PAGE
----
Wheat had strong gains in Chi, KC, and MPLS futures today. Paris milling futures also showed strength with increases of about 6-10 Euros per metric ton at the close. There was talk last week that Russia and Ukraine were close to an agreement in terms of a deal to allow Ukrainian grain exports. Recently, however, Russia bombed Ukraine’s capital and there is also talk that they are lighting wheat fields on fire. The latter is a rumor, but the point is that actions speak louder than words, and Russia’s actions appear to indicate that they will not come to an agreement. Looking at Europe, their weather is still mostly warm and dry, and they may be mostly sold out of wheat due to the lack of Black Sea exports. Another bit of help to the wheat market is the relief from the surge in the U.S. dollar. Now back around the 107 level, it remains historically high but is not as bad as the recent high over 109. The mostly hot and dry weather forecast also helped the market to rally with spring wheat still developing. Some rains expected in Canada are expected to be beneficial to their crop conditions though. In other news, today’s inspections data pegged wheat inspections at 6.8 mb with total 22/23 inspections now at 78 mb (and a USDA export forecast of 775 mb).
CATTLE HIGHLIGHTS: Live cattle closed higher, while feeders were mixed as corn gained, but the strength of the live cattle market gave them some support. Aug live cattle closed 0.700 higher to 135.625, and Oct gained 1.050 to 140.600. Aug feeders gained 0.325 to 176.675, while Sep lost 0.250 to 179.425.
Live cattle showed their strength today as grains moved higher and brought feeders higher from their previous lows. Cash business has not yet been established with no reported asking prices listed, but today’s slaughter was 125k head, even with last week, but 9k head above a year ago. Friday’s slaughter was revised lower to end the week at 674k head. Funds were net buyers of live cattle last week and now hold a net long position of 21,900 contracts. In feeders, the funds kept their position mostly unchanged and are net short 4,000 contracts. Boxed beef was higher with choice up 1.58 at 270.49 and select up 0.31 at 242.10. Higher boxed beef and hopefully higher cash this week will support live cattle futures. Cash last week average at 137 in the South, which was steady, but 230 for northern dressed which was two dollars lower. October live cattle have been relatively rangebound the past 3 weeks trading either side of the 200-day moving average. August feeders bounced off resistance at the top of their Bollinger Band on Friday but are in an uptrend.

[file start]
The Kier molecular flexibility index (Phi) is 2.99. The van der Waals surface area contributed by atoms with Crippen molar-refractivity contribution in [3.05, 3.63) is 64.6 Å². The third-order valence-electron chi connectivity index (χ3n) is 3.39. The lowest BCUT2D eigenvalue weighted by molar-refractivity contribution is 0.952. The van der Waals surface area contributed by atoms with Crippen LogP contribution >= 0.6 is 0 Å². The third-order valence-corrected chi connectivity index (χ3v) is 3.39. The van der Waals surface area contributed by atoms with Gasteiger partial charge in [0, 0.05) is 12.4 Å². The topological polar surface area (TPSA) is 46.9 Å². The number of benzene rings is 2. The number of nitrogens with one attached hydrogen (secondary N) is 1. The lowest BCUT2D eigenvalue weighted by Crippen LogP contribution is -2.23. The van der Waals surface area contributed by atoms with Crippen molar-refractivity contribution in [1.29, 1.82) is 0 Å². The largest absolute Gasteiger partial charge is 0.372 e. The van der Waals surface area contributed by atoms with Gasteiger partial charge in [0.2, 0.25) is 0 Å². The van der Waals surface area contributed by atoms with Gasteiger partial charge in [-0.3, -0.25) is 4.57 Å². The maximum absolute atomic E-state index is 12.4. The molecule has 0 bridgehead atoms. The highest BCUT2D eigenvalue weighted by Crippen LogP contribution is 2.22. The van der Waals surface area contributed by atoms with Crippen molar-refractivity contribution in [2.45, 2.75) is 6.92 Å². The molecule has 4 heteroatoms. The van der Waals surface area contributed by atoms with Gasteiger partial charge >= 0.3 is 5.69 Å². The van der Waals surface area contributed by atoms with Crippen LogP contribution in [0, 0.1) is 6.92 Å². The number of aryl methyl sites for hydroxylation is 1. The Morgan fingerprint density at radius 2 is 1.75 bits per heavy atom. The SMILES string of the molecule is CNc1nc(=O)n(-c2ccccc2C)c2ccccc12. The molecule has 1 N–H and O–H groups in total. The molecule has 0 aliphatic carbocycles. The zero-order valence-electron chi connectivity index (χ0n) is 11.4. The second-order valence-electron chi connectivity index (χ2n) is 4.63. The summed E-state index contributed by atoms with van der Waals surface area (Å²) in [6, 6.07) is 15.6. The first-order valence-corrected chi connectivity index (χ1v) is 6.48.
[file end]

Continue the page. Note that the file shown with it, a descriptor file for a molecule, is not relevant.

LEAN HOG HIGHLIGHTS: Hogs closed higher today with front month August leading the way as the pork cutout has provided the main support to futures. Aug gained 2.300 to 112.125 and Oct gained 1.775 to 94.375.
The pork cutout has been the biggest support to hog futures lately, showing the strength of demand. The cutout moved 3.67 higher on Friday afternoon and another 1.01 higher this morning to 123.19, with the pork cutout futures at a significant discount. Cash has been lagging and was down 3.70 as of this morning’s report, but prices should pick up into the week as the packer gets aggressive to replenish their inventory. August futures are moving closer to where July went off the board on Friday, and futures are still at a significant discount to cash. Friday’s CFTC report showed funds as buyers of hogs to the tune of around 9,853 contracts, increasing their net long position to 25,059 contracts. August hogs touched resistance at the top of their Bollinger Band today and are drifting into overbought territory but are still in an uptrend.
DAIRY HIGHLIGHTS: Class III futures are attempting to break a five-week losing streak as the August contract closed 13 cents higher at $20.29. This came amid a spot trade that saw the block/barrel average fall 4.00 cents to $1.9925/lb, closing under $2.00/lb for the first time since March 2nd. Friday’s Cold Storage report will give an update on inventory and that side of the equation has been trending bearish for a long time. Spot whey is failing to help as it has gotten comfortable underneath the $0.50/lb mark. That being said, some technical support could come into play with the second month testing $20.00 as the sharp recent downfall looks a little too hard, too fast.